Why Should We Continue Washing Our Hands After The Pandemic?


Washing your hands after using the bathroom is universal advice for good reason. Shown reduce the incidence of diarrhea up to 40 percent. The coronavirus can be transmitted through feces, and a single gram of human feces can contain one trillion microbes.

Chances are your parents and teachers taught you to wash your hands before eating. I often remember a fun conversation I witnessed at a friend’s house years ago. Calling his 4-year-old son to dinner and telling him to wash his hands, he went straight to the kitchen sink. “Not there, in the bathroom,” said the mother, exasperated, to the question to which the boy answered, “Is this a washbasin or not?”

Jewish tradition calls for hand washing before blessing, which initiates the meal, and during the Passover Sada, hands are washed twice: once before eating the bitter vegetable soaked in salt water and again before blessing the matzo. The Talmud states: “Any food immersed in liquid requires washing of hands before being eaten,” because the liquid can become contaminated and introduce a harmful organism into the food.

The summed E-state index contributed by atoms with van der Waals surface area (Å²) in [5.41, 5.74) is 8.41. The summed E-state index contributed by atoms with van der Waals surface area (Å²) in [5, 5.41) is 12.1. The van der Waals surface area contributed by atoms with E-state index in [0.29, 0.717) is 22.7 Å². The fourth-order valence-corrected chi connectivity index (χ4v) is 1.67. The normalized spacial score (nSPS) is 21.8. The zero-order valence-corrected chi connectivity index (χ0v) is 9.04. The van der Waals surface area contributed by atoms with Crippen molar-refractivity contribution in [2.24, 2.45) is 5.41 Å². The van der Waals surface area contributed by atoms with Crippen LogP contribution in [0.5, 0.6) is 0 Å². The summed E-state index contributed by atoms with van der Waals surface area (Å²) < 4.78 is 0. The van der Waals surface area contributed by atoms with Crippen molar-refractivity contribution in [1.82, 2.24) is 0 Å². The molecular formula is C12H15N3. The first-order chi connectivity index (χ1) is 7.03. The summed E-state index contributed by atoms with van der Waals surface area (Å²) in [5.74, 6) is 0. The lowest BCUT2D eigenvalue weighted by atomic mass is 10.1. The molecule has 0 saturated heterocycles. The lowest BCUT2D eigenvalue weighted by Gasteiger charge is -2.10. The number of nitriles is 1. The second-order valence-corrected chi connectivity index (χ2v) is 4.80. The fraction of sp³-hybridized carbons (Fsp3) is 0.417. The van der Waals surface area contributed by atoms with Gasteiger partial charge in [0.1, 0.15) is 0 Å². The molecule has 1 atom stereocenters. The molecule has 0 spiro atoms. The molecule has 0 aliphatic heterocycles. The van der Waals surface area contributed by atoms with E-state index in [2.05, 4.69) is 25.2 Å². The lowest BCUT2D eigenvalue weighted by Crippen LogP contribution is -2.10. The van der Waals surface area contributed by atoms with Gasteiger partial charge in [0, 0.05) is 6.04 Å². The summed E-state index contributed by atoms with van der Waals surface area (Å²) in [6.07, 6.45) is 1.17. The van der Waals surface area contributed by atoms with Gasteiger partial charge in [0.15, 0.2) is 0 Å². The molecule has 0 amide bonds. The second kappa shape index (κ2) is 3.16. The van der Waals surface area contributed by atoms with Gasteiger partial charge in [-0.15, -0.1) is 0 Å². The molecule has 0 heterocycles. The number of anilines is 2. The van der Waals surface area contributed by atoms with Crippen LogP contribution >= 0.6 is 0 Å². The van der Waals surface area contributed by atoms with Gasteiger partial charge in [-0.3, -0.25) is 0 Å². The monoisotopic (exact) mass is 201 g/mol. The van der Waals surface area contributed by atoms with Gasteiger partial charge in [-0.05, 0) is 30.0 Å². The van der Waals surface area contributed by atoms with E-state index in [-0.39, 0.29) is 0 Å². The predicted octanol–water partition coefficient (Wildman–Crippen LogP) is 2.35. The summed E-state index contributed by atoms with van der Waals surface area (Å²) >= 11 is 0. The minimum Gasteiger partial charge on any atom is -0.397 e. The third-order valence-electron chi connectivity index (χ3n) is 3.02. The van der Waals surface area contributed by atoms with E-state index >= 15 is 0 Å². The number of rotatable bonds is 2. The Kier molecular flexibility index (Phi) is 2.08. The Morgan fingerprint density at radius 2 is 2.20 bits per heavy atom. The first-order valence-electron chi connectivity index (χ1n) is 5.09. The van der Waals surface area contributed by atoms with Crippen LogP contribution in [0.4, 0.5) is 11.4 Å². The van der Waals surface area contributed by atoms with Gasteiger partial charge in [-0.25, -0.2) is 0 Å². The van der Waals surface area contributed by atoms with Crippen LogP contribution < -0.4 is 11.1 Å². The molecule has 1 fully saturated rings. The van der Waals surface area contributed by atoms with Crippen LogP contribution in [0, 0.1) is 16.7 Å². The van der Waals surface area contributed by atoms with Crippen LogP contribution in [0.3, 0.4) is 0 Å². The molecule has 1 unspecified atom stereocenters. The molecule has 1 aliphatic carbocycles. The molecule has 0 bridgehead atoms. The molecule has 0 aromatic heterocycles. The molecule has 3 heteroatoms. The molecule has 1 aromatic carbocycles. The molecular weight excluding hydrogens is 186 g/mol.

Muslims, who are told to be clean before presenting themselves to Allah, also perform the ritual of hand washing. Each hand (among other parts of the body) must be washed three times before prayer.

But nowadays, surgeons are most likely winning the handwashing award. Surgical gloves didn’t exist when 19th-century surgeon Joseph Lister, whose name is the product Listerine, showed that pre-operative disinfection was the key to preventing infections in surgical wounds. Washing hands for five minutes with soap and warm water, usually a brush, became accepted protocol in the late 1800s.

However, the introduction of sterile gloves has not made the thorough hand cleaning by surgeons trivial. After surgery, about 18 percent of the gloves were shown to have small holes that went unnoticed by surgeons more than 80 percent of the time. And when a surgery takes two hours, more than a third of surgeons likely to have holes in the gloves.

Therefore, anyone likely to touch the surgical site should brush up to the elbows and under each nail for five minutes to reduce the risk of contamination. The aim is to eliminate microorganisms that live on the hands under the surgeon’s gloves and prevent bacterial growth.


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